I spend a disproportionate amount of time thinking about Matthew 25. It strikes me as one of the most important passages in the Bible because it describes a striking scene where the true followers of Jesus are separated from the false followers. Perhaps something about my “closed-set” evangelical background draws me to this scene.
My particular fascination has to do with this: Evangelicals, based on Paul’s letters, teach that the righteous are saved by faith, but this passage teaches that we’re saved by what we do.
Jesus doesn’t welcome people because of what they prayed or believed. He welcomes those who gave food to the hungry, visited the prisoners, and clothed the poor.
I don’t want to necessarily create a false dichotomy here. Of course real, genuine faith is confirmed by our actions. In fact, the word we translate as “believe” is the verb form of faith, which means we’re actually “faith-ing” or taking action with our faith. Having said all of that, evangelicals such as myself have spent so much time focusing on the sin of unbelief, heresy, or criticizing those who allegedly don’t take the Bible seriously enough, we don’t have any time left to examine what we do.
In other words, we don’t say to people, “You are unloving and uncaring, and I question your salvation.” We have traditionally question someone’s salvation based on beliefs alone that we could boil down to answers on a theology exam.
We could have a whole other discussion about whether we should even question someone’s salvation in the first place (I would argue that’s never our role). That discussion is not my aim here. I’m interested in personally examining ourselves with the same standards the Jesus said he would use.
How do we know we’re actually on the right course in following Jesus?
Matthew 25 has a pretty startling, yet straightforward answer.
You can safely assume you’re following Jesus if you love other people because you see Jesus in them.
If you see the inherent dignity and worthiness of the least powerful, most vulnerable, and even the most damaged and unworthy, then you’re in good shape according to Jesus. If you love these people, then “You get it.”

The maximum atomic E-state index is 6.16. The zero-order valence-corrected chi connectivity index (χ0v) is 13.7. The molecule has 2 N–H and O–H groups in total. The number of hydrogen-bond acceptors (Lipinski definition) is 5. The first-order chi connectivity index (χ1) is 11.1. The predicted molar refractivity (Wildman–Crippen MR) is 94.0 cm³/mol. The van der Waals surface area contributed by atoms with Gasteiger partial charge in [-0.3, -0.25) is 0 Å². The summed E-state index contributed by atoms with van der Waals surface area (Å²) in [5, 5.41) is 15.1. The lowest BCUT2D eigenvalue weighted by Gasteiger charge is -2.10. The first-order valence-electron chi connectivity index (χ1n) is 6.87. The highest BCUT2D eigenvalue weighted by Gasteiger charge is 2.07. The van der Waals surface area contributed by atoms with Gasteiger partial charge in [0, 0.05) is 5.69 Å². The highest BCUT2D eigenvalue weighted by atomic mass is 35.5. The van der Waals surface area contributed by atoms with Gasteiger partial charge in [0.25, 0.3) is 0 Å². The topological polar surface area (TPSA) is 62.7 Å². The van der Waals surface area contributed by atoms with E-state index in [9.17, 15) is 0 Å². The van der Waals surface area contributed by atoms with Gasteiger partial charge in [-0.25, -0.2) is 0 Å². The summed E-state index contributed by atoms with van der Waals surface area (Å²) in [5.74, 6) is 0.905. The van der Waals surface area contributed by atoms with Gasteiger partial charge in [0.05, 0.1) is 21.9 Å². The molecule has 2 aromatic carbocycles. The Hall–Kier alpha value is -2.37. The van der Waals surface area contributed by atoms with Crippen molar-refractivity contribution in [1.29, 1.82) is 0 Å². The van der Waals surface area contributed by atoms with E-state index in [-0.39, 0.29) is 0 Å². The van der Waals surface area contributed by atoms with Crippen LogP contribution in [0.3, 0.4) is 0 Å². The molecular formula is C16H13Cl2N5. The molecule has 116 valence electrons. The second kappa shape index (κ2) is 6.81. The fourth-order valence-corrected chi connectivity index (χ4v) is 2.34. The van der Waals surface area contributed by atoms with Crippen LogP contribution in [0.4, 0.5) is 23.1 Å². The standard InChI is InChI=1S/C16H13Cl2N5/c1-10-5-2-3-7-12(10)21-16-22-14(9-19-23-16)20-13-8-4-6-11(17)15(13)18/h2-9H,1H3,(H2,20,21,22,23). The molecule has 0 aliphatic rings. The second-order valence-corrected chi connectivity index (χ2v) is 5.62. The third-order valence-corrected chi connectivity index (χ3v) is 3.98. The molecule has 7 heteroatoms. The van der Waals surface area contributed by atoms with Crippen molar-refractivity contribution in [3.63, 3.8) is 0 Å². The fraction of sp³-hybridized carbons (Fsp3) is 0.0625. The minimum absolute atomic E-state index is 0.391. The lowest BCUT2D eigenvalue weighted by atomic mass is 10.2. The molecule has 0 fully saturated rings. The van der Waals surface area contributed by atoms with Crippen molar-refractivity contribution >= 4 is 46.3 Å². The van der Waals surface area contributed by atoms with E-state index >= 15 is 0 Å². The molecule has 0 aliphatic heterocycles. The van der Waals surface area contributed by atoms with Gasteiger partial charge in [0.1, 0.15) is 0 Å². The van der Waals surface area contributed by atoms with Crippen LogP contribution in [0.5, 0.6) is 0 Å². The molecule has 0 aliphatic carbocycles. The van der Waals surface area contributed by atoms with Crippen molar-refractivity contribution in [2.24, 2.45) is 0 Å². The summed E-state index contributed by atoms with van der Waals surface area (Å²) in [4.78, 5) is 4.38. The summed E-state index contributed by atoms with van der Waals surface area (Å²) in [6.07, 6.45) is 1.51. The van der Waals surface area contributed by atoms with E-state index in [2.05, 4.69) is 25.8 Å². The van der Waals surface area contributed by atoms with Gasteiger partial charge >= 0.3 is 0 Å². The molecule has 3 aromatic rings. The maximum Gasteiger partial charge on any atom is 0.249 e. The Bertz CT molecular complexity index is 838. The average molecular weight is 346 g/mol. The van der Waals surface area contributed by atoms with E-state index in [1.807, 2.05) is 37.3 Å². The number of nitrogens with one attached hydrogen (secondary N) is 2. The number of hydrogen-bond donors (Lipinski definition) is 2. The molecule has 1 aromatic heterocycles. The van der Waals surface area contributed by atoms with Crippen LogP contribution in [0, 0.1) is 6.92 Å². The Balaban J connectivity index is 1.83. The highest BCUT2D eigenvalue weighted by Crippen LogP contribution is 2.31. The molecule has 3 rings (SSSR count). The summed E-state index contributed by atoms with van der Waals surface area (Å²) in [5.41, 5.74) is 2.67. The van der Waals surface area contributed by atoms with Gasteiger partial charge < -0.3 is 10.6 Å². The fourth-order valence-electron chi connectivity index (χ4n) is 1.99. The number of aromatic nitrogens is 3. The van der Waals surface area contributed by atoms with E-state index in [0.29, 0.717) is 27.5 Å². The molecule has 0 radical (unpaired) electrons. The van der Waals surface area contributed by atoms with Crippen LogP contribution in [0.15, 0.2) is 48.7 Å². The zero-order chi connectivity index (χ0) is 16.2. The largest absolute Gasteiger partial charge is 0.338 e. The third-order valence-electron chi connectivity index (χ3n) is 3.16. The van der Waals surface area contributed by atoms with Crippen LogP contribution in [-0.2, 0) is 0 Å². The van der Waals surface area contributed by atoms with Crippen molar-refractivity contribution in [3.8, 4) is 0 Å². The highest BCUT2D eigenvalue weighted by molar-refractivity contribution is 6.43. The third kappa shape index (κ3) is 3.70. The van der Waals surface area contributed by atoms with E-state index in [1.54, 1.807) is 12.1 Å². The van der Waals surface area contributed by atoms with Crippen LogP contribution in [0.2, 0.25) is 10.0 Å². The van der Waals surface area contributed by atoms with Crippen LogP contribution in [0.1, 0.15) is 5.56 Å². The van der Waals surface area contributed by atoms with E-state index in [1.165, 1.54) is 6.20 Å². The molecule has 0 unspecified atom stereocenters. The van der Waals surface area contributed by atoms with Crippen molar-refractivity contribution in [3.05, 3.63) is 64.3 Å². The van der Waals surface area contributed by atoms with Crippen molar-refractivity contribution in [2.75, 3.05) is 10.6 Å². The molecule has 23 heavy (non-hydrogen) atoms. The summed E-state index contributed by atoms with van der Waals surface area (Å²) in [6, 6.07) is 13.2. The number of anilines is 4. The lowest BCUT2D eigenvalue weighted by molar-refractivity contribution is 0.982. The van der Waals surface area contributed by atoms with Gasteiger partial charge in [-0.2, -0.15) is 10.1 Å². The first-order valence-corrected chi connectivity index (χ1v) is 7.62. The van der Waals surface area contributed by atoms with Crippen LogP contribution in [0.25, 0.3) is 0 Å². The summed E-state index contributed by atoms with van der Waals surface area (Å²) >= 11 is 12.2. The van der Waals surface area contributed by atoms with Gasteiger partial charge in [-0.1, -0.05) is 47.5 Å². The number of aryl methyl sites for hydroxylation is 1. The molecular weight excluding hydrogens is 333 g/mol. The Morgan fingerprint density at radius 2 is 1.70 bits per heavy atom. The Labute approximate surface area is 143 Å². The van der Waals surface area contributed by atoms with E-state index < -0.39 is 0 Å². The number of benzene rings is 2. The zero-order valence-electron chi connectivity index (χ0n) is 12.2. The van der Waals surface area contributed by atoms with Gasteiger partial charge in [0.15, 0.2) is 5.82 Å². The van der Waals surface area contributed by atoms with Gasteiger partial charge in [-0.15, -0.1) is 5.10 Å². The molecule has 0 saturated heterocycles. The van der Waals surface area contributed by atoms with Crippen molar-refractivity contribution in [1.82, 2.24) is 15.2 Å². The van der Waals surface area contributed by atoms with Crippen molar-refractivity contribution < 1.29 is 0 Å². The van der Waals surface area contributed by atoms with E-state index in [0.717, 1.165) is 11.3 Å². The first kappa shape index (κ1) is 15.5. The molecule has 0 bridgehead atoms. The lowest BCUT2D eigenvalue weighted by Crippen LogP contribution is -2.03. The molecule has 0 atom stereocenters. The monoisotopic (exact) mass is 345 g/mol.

And it’s not just a matter of loving the people who love us. It’s a matter of loving everyone. If you can manage to love the people who have the least to offer you and may even cost you time, money, and sanity, then it should be a cinch to love everyone else in our lives.
Put another way, if God is love, then the ultimate sin we can commit against God is to not love others.
When I am angry at people, when I ignore those in need, and when I think I’m above serving, then I am most unlike God. I’ve hidden behind my theology long enough. I should have started practicing my speech:
When did I see you hungry, homeless, and in prison? I was busy studying theology so that my faith would be pure.
I have been working on learning the startling lesson that Jesus loves me just as I am, but he doesn’t expect me to stop there. I’m learning to simply value the presence of Jesus in the first place and to receive his love. If I have truly received his love, then it should start transforming the way I view others and, most importantly, how I treat them.
There aren’t the worthy poor and the unworthy poor.
There aren’t the worthy prisoners and the unworthy prisoners.
There aren’t the unworthy, lazy unemployed and the worthy, industrious unemployed.
Every year Christians spend thousands of dollars looking for Jesus at really nice conferences full of super successful pastors and teachers. I won’t say that Jesus isn’t there, but I will say that ONLY looking for Jesus among the affluent, successful, and influential is an epic fail according to Matthew 25.
Jesus tells us in Matthew 25 that he is among the poor, the failures, and even the criminals. The goodness we do to those we perceive as “the least” is done to Jesus.
So where does this leave us?
I still think the most important step we can take begins within ourselves: welcoming Jesus and his love. We won’t value the presence of Jesus among others if we don’t value or recognize his presence in the first place. This presence of Jesus brings the ongoing renewal of our minds and hearts that Paul speaks about and fills us with his love.
When we finally receive the love and acceptance of Jesus, we’ll have something powerful to share with others—especially the “least of these.” In fact, if we’re still dividing the world into those worthy and unworthy of Jesus’ love, then perhaps we haven’t truly experienced that love in the first place.
3 thoughts on “The Greatest Sin of All Isn’t Unbelief or Disobeying the Bible”
Reblogged this on myfullemptynest and commented:
“… if God is love, then the ultimate sin we can commit against God is to not love others.”
Bravo, Ed. You nailed this one! I am so with you. Thanks for sharing.
Funny, but like trying to stop people drinking, we can’t legalize love. We can’t teach people to love by quoting 1 Corinthians 13 and we can’t force them to love the unlovely. It’s not until we get behind those closed doors and getting to know the Lover of Souls, Savior of the lost and the Keeper of the yielded heart that we can love – really love. Love comes by knowing Love. http://www.chrismalkemes.com
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